Podcast 19: Making memories - shaping children's future pain with Dr Melanie Noel


Welcome to another episode of The Words Matter Podcast.

On this episode I'm speaking with pediatric pain scientist and psychologist Dr Melanie Noel.

Melanie is an Associate Professor of Clinical Psychology at the University of Calgary, and a full member of the Alberta Children's Hospital Research Institute and the Hotchkiss Brain Institute.

She teaches and supervises within the CPA-accredited Clinical Psychology Graduate Program in the Department of Psychology at the University of Calgary.

And her behavioural research lab is based within the Vi Riddell Children's Pain and Rehabilitation Centre at Alberta Children's Hospital.

Melanie completed her PhD in Clinical Psychology and Dalhousie University Canada, and held a Post-Doctoral Fellowship in Pediatric Pain Research at the Seattle Children's Research Institute.

The overarching aim of her research is to understand and harness the influence of cognitive-behavioral factors, like pain memories, on children’s pain trajectories using developmental frameworks. Her interests cover the areas of acute pain (such as painful medical procedures such as surgeries or vaccinations) and chronic pain in a variety of clinical and healthy populations.

Her clinical interests include child clinical and pediatric psychology populations, with particular interest in the intersection between children's physical and mental health.

 So in this episode we talk about:

  • public health messaging in relation to pain, in particular the influence of these messages on children.
  • the nature and prevalence of paediatric chronic pain, and some of the key predictors for such pain states.
  • diagnostic uncertainty for children with chronic pain and their parents.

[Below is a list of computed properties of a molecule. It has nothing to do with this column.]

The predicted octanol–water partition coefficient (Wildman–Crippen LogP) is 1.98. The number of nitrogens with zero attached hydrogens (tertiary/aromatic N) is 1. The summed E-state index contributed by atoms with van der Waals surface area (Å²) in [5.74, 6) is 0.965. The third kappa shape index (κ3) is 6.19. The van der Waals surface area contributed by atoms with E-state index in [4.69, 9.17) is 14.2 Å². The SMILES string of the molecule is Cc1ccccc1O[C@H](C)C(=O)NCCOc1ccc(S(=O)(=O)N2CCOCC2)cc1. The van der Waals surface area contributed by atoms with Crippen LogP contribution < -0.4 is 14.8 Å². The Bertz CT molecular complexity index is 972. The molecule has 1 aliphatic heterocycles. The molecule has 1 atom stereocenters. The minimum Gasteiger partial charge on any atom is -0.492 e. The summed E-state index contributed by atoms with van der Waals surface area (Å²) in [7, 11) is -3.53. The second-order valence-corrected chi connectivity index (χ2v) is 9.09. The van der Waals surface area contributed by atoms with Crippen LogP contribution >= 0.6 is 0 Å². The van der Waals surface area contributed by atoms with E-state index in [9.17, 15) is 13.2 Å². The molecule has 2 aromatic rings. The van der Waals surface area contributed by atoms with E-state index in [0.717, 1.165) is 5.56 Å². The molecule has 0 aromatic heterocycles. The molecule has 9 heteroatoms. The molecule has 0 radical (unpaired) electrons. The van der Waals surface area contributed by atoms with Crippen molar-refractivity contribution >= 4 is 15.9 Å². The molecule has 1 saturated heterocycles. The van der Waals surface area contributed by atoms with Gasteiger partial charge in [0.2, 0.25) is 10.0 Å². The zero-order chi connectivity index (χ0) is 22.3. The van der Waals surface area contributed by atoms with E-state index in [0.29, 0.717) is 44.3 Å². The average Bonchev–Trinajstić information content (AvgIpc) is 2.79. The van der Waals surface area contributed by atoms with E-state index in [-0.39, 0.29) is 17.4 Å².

• her research in the area of children's anxiety and pain memories as cognitive-affective mechanisms underlying trajectories of pediatric pain and future pain as adults.
  • the  dynamic and dyadic relationship between a parent’s mood and behavioural responses to a child’s  chronic pain and how parents’ protective responses (such as pain catastrophising) influence a child’s pain experience.
  • her strategies to reconstruct and re-frame a Childs pain experience to engender more positive behaviours and attitudes towards pain.
  • At the end of the show you’ll hear our surprise that Melanie and I share a common experience, with her having triplets and me being a triplet.

So this was an absolutely fascinating talk, with someone really at the edge of knowledge in this crucial field. Melanie’s sheer enthusiasm and passion  for her work is a joy to listen to as well as her compassion for the participants and patients that are involved in her work.

On many instances the conversation is directed to the role of parents, rather than clinicians; but this episode has huge value for those without children, and significant value even if you never see children in your clinical work.

If you seek to obtain an understanding of where your adult patient’s pain beliefs, emotional responses and behaviours may originate from this podcast offers a real insight.

Find Melanie on Twitter @MelanieNoel

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